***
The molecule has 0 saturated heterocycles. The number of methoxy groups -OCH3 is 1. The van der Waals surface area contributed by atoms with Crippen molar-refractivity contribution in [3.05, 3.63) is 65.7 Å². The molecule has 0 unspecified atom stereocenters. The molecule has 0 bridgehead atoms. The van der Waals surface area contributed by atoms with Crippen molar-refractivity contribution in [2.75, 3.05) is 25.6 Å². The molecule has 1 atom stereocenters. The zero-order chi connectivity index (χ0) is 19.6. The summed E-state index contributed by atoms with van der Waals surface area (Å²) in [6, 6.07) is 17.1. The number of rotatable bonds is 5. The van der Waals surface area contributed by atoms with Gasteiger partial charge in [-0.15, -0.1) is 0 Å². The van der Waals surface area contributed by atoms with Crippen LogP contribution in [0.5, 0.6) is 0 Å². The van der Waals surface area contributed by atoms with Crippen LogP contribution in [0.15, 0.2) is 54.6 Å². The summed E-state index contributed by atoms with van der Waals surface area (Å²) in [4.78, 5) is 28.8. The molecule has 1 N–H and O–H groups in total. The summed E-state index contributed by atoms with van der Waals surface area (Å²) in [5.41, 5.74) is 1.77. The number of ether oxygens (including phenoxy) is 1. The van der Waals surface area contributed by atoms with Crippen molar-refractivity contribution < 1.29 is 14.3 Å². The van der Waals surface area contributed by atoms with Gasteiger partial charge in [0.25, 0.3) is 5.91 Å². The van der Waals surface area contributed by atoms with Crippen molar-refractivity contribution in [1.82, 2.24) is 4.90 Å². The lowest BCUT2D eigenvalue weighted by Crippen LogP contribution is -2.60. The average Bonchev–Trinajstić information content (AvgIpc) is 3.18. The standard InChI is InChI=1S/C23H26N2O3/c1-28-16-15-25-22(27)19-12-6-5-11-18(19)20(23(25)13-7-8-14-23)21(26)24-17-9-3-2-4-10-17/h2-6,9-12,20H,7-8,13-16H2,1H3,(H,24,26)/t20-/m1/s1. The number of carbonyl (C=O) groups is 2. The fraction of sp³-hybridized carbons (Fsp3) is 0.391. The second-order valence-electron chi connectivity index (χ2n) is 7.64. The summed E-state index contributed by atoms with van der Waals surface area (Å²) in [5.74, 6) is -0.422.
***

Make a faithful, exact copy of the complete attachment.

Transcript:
The molecule has 0 saturated heterocycles. The number of methoxy groups -OCH3 is 1. The van der Waals surface area contributed by atoms with Crippen molar-refractivity contribution in [3.05, 3.63) is 65.7 Å². The molecule has 0 unspecified atom stereocenters. The molecule has 0 bridgehead atoms. The van der Waals surface area contributed by atoms with Crippen molar-refractivity contribution in [2.75, 3.05) is 25.6 Å². The molecule has 1 atom stereocenters. The zero-order chi connectivity index (χ0) is 19.6. The summed E-state index contributed by atoms with van der Waals surface area (Å²) in [6, 6.07) is 17.1. The number of rotatable bonds is 5. The van der Waals surface area contributed by atoms with Gasteiger partial charge in [-0.15, -0.1) is 0 Å². The van der Waals surface area contributed by atoms with Crippen LogP contribution in [0.5, 0.6) is 0 Å². The van der Waals surface area contributed by atoms with Crippen LogP contribution in [0.15, 0.2) is 54.6 Å². The summed E-state index contributed by atoms with van der Waals surface area (Å²) in [4.78, 5) is 28.8. The molecule has 1 N–H and O–H groups in total. The summed E-state index contributed by atoms with van der Waals surface area (Å²) in [5.41, 5.74) is 1.77. The number of ether oxygens (including phenoxy) is 1. The van der Waals surface area contributed by atoms with Crippen molar-refractivity contribution < 1.29 is 14.3 Å². The van der Waals surface area contributed by atoms with Gasteiger partial charge in [0.25, 0.3) is 5.91 Å². The van der Waals surface area contributed by atoms with Crippen molar-refractivity contribution in [1.82, 2.24) is 4.90 Å². The lowest BCUT2D eigenvalue weighted by Crippen LogP contribution is -2.60. The average Bonchev–Trinajstić information content (AvgIpc) is 3.18. The standard InChI is InChI=1S/C23H26N2O3/c1-28-16-15-25-22(27)19-12-6-5-11-18(19)20(23(25)13-7-8-14-23)21(26)24-17-9-3-2-4-10-17/h2-6,9-12,20H,7-8,13-16H2,1H3,(H,24,26)/t20-/m1/s1. The number of carbonyl (C=O) groups is 2. The fraction of sp³-hybridized carbons (Fsp3) is 0.391. The second-order valence-electron chi connectivity index (χ2n) is 7.64. The summed E-state index contributed by atoms with van der Waals surface area (Å²) in [5.74, 6) is -0.422.